Modern scientific understandings frame schizophrenia as a grim “disorder of the brain”—primarily biological or genetic in nature—whose causes and treatments can be tracked and developed only through continuous “cutting-edge” research in neuroscience [4, 5]. This mainstream “precision medicine” narrative has manifested in an “illness like any other” approach [6] that treats mental disorders including schizophrenia as “brain diseases” or harmful deviations of “normal” bodily function no different in kind from those diseases we have already come to accept as exclusively physical.

Unfortunately, progress has with a dark side. In the case of schizophrenia, where stereotypes and misinformation abide, ascendant neurobiological explanations—widely embraced as the antidote to stigma and harmful misinformation—are themselves attributing to negative perceptions towards those who experience this illness. Unfortunately, the consequences of these perceptions extend beyond stigma and stereotypes; they also vex and complicate treatment, contributing to low recovery rates and a frightening death toll

It is a banal but important point that how we conceive of a problem largely determines how we respond to it. There is nothing inherently wrong with arguing schizophrenia in and through the brain. The problem comes when an explanatory model holds to simplistic, totalizing, and often damaging theories of schizophrenia as pathological: an objective and locatable disease of the brain, amputated from the person to whom that brain belongs, that is committed to medical interventions that treat symptoms as meaningless, unrelated to life histories. 

Listening to the Voices of Others 

Image drawn by Anna Swartz

In biological psychiatry, the experience of schizophrenia, as told by the individual living under the diagnosis, are drowned out by the voices of outside experts (psychiatrists, clinicians, scientists, researchers), who are acknowledged as more reliable and authentic in their capacity as knowers and contributors to the epistemic effort to reach a correct diagnosis and treatment [7, 10]. First-person symptom testimonies are virtually non-existent in academic journals, professional reports, and clinical practice [8]. Patients are simultaneously locked into and out of the research and practices that involve and affect them most directly, based on a prevailing clinical stereotype that undermines their capacity to provide truthful and reliable accounts of their own lives [9, 10]. This is a form of epistemic injustice [11, 10].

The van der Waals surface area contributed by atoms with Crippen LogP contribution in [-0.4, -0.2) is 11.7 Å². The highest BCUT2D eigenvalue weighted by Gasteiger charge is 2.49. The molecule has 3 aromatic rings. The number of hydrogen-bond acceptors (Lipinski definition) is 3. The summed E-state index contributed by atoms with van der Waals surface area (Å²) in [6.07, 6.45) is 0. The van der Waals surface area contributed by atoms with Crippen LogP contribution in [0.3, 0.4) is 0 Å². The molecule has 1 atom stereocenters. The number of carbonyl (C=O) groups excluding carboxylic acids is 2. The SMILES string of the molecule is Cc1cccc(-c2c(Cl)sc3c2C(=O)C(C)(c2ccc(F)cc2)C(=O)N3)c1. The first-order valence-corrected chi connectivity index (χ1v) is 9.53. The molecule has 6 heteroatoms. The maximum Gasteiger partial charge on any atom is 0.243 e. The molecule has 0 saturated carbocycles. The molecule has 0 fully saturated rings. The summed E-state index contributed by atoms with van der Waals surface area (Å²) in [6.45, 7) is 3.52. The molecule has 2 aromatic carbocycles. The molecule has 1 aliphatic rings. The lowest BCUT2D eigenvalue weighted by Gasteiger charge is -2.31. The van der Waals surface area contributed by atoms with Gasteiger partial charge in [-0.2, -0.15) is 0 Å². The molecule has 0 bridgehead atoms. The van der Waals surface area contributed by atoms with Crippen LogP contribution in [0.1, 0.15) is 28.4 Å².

Kristie Dotson identifies two forms of epistemic injustice that are relevant to patients with schizophrenia. These include “testimonial quieting” which happens when a speaker from a marginalized group is not seen as a “knower” which results in the subsequent dismissal of their testimony by the dominant group; and “testimonial smothering,” which happens when a speaker believes their testimony will be misinterpreted so they self-silence (see [12] page 242). 

This silence also attests to the stigmatized nature of psychotic experiences. Such stigma and stereotypes are problematic for many reasons, beyond their empirical inadequacy. They encourage unwarranted attitudes of suspicion and distrust towards people with schizophrenia, which, in turn, contribute to our social isolation; this is in itself epistemically impairing. Each reinforce the other. 

How clinicians listen—or don’t listen—to patients’ voices has profound implications for patients’ therapeutic recovery. The ability to claim and articulate one’s unique experience is a core feature of being human, and when access to treatment and support are restricted to the narrow, operational, and sometimes dehumanizing “common” language of biological psychiatry, the result is a loss of its healing power. Reducing the rich texture of madness to a series of vaguely understood biogenetic mechanisms becomes a project in self-alienation that is antithetical to recovery and the very goals of psychiatry. 

Recovering Ourselves Through Narrative

Image drawn by Anna Swartz

Researchers have acknowledged that to understand and promote recovery from serious mental illness, we must study the subjective experiences and personal perspectives of individuals who are recovering from and coping with mental health problems [13, 14]. Recovery can be defined in many ways and may hold different meanings for different people. In psychiatric terms, recovery is often defined as the treatment or abolition of symptoms. But many patients do not define the return to a previous “normal” state through cure and treatment in order to pursue their lives in the community alongside everyone else. Instead, they want the capacity to make their own decisions, follow their own dreams, and otherwise have a meaningful, productive, and fulfilling life, as they are [13].

In a qualitative study of more than 100 people with different experiences of schizophrenia, variable in intensity and duration, Larry Davidson observed that these individuals narrated a loss of self and a social abandonment as the most distressing features of their illness [14]. Recovery or the fundamental turning point in their illness that enabled them to experience themselves in the world in meaningful ways was voiced as a need for belonging and acceptance by at least one person who could be counted on to support and stand by them during all parts of their illness [14]. Thus, the rebuilding of broken identities is inextricably linked to an engagement with the social and destigmatization.  

A Way Forward: Understanding Rather Than Etiology

Image drawn by Anna Swartz